The naming of cities is a difficult matter; it isn’t just one of your holiday games

There are evenings in which I toy with the idea of going into politics. Of forming my own party. Running for president. Declaring a three-day working week, introducing free-roaming lions to the suburbs, providing rum for the homeless. That sort of thing. How hard can it be? An idiot with a bucket on his head won 249 votes in the last British general election. Lord Buckethead represents the Gremloids, a party that might or might not exist. One of his manifesto promises was to legalise the hunting of fox hunters. For that alone, he has my vote. Well, he would have if I lived in England, which I don’t ever want to do under any circumstances.

I like titles. I think they’re important in a time when most men don’t even deserve to be called Mister, which is barely one place above Hey You on the list of honorifics. My first wife’s maiden name was Lister. She never took my surname when we married, although she was quite happy to take my dignity and masculinity. People meeting me for the first time would call me Mister Lister. She seemed to enjoy this. Me, less so.

Now look. I’ve had to open a bottle of vodka. It’s the only adult beverage recommended by psychologists for use in cases of post-traumatic stress disorder.

So what title would I choose should I get a call from President Gupta tomorrow morning? First prize would be minister of defence. I would institute weekly raves at every army base because dancing is the only way to get properly fit. Also, Zimbabwe would be ours by the weekend.

Second prize would be minister of arts and culture. It’s a portfolio that lends itself to flights of fancy. One imagines the position to only ever be occupied by warrior poets capable of flooring their dull-witted opponents with jagged rhyming couplets and then, as the gormless enemy reach for their thesauri, executing a bloodless coup de grace with a flawless quatrain coated in ironic iambic pentameter.

We are truly blessed to have such a man in Nathi Mthethwa. Some men are born great, some achieve greatness, some have greatness – and the arts and culture portfolio – thrust upon them. After extinguishing himself as minister of police, he was handed what Macbeth described as a poisoned chalice. And while Macbeth went on to murder his cousin King Duncan and take the throne, there is little chance of Mthethwa doing the same. Not without the approval of the ANC branches, anyway.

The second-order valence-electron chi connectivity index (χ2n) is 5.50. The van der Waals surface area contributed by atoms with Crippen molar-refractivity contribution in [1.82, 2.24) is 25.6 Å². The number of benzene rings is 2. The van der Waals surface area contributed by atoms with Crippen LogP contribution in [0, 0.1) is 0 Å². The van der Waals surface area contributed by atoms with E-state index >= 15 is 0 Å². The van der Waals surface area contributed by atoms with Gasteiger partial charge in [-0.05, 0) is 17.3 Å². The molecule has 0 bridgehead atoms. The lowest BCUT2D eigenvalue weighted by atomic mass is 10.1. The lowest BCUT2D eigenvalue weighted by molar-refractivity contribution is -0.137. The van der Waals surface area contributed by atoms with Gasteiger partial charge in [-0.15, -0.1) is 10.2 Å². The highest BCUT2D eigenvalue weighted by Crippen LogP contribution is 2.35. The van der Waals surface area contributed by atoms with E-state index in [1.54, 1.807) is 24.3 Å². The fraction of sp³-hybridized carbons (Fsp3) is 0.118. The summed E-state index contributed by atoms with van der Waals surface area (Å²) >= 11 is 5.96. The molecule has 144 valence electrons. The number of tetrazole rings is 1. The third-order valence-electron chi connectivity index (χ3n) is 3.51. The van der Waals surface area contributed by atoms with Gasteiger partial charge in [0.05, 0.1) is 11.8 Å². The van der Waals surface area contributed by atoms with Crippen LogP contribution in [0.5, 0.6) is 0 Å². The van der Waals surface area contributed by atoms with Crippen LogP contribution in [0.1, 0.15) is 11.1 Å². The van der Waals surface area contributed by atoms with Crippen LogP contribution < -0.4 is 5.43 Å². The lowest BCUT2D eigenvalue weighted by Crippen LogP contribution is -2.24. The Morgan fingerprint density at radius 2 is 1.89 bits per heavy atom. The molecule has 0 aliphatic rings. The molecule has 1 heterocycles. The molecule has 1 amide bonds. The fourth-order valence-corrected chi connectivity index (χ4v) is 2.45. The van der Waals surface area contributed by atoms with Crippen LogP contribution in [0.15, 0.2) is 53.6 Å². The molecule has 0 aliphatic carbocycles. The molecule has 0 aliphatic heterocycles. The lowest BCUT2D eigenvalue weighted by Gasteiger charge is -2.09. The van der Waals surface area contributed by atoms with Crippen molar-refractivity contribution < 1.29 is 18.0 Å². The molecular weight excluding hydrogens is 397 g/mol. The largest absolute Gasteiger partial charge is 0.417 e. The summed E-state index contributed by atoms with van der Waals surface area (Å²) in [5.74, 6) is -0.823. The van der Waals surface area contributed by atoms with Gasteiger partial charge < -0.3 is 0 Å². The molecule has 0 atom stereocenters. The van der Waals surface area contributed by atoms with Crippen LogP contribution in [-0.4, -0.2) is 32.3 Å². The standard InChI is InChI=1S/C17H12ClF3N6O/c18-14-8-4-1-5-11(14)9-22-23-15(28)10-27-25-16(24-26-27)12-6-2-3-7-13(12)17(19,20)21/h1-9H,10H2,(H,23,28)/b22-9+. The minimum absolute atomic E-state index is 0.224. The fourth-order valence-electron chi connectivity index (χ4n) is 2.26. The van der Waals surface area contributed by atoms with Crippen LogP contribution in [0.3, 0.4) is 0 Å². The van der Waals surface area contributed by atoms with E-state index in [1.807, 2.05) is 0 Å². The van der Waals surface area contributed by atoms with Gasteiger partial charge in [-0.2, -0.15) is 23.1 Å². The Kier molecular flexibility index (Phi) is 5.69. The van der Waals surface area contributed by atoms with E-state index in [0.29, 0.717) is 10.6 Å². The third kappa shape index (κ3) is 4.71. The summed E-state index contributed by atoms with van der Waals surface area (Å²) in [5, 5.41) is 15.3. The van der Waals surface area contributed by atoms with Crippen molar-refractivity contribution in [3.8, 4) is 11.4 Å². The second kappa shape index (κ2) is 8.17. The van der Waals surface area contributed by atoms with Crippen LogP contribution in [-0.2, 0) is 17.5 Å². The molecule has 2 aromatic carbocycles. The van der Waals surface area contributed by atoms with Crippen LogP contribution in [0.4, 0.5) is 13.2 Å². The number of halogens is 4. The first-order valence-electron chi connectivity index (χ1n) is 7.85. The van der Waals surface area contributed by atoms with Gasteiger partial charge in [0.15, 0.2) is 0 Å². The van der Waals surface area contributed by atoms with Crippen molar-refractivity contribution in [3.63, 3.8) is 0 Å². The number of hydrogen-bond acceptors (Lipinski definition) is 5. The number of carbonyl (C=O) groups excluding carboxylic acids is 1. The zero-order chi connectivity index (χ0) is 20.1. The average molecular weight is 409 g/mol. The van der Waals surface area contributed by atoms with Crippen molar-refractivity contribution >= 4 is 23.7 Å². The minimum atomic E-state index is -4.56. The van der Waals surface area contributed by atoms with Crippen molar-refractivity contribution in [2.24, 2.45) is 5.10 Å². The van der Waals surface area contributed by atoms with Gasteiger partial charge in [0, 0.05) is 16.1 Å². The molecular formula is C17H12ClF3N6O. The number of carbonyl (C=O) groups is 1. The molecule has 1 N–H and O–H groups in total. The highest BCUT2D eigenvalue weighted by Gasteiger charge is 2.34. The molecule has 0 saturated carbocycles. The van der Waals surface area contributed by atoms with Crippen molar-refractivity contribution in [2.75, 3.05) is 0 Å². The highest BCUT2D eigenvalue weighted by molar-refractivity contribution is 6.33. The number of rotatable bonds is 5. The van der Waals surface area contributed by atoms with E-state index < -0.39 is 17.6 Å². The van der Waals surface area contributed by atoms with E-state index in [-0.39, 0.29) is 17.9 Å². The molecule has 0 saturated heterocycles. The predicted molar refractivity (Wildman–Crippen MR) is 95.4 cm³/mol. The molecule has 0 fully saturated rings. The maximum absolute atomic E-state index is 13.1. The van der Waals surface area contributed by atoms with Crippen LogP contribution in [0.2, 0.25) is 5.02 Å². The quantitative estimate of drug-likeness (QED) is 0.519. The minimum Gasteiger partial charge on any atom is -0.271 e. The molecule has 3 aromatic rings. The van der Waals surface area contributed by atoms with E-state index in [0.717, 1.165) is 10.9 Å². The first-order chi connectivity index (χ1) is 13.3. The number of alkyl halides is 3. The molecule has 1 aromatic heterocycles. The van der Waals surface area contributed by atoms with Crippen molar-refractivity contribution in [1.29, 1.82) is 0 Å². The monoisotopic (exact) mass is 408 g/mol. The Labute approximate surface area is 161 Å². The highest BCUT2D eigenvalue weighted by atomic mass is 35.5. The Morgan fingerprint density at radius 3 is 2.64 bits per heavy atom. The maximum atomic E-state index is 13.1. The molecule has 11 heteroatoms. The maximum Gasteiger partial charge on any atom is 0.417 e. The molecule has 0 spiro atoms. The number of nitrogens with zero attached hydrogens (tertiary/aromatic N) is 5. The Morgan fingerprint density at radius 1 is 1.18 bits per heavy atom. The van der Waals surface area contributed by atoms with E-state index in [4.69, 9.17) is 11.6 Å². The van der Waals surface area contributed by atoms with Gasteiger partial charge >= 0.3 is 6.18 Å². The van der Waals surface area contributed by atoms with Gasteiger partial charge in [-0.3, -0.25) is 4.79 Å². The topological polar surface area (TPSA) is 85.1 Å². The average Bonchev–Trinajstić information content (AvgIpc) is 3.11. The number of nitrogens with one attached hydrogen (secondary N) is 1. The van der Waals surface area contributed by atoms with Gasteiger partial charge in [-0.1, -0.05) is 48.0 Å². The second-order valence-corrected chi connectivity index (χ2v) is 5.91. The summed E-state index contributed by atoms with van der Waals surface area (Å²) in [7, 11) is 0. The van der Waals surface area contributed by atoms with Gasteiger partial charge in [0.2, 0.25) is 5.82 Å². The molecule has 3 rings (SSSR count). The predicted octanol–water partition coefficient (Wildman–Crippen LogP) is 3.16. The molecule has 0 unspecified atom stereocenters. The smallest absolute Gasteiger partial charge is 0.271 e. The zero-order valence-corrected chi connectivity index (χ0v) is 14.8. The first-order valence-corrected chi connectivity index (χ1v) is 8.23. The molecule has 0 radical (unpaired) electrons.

While Macbeth is a tragedy by William Shakespeare, South Africa is a tragedy by Jacob Zuma. Shakespeare’s play dramatises the damaging physical and psychological effects of political ambition on those who seek power for its own sake. Ah, yes, those were the days. Zuma’s power play has money as its sole incentive. Fair play to him. Or unfair, if not unethical, immoral and utterly illegal.

Anyway. Let us dispense with the hors d’oeuvres and crack on to the main course. A week ago, Mthethwa said he wanted a discussion within the ANC on finding an appropriate name for South Africa. Quite frankly, I think the discussion on finding an appropriate president for South Africa is more important. But he does have a point. Swapo never recognised the name South West Africa as anything more than a geographical location. Let us not even speak of Deutsch-Südwestafrika. At independence, the comrades changed the country’s name to Namibia. This was met with a fair amount of hissing and spitting among the obdurate right, both German and Afrikaner. Even Margaret Thatcher sniffily delivered an elegant expectoration into the Downing Street spittoon.

At first I was confused. It seemed to me that the minister was straying way beyond his remit. You wouldn’t expect the health minister to weigh in on the snoek quota, so why would the arts and culture minister start jabbering about changing the name of the country? Because, shockingly, he can. Apart from underfunding arts and misinterpreting culture, his department is also entitled to change the names of towns, streets and, apparently, the country.

Giving an example of the wrong naming of places, Mthethwa said, “Benjamin D’Urban named our place, eThekwini, after himself and called it Durban.” I don’t get paid enough to do research but I had to check this out. Sir Benjamin was born in Suffolk and died in Canada. He was awarded the Order of the Bath, which is ironic considering that most British people avoid bathing like the plague. That’s probably what started the plague.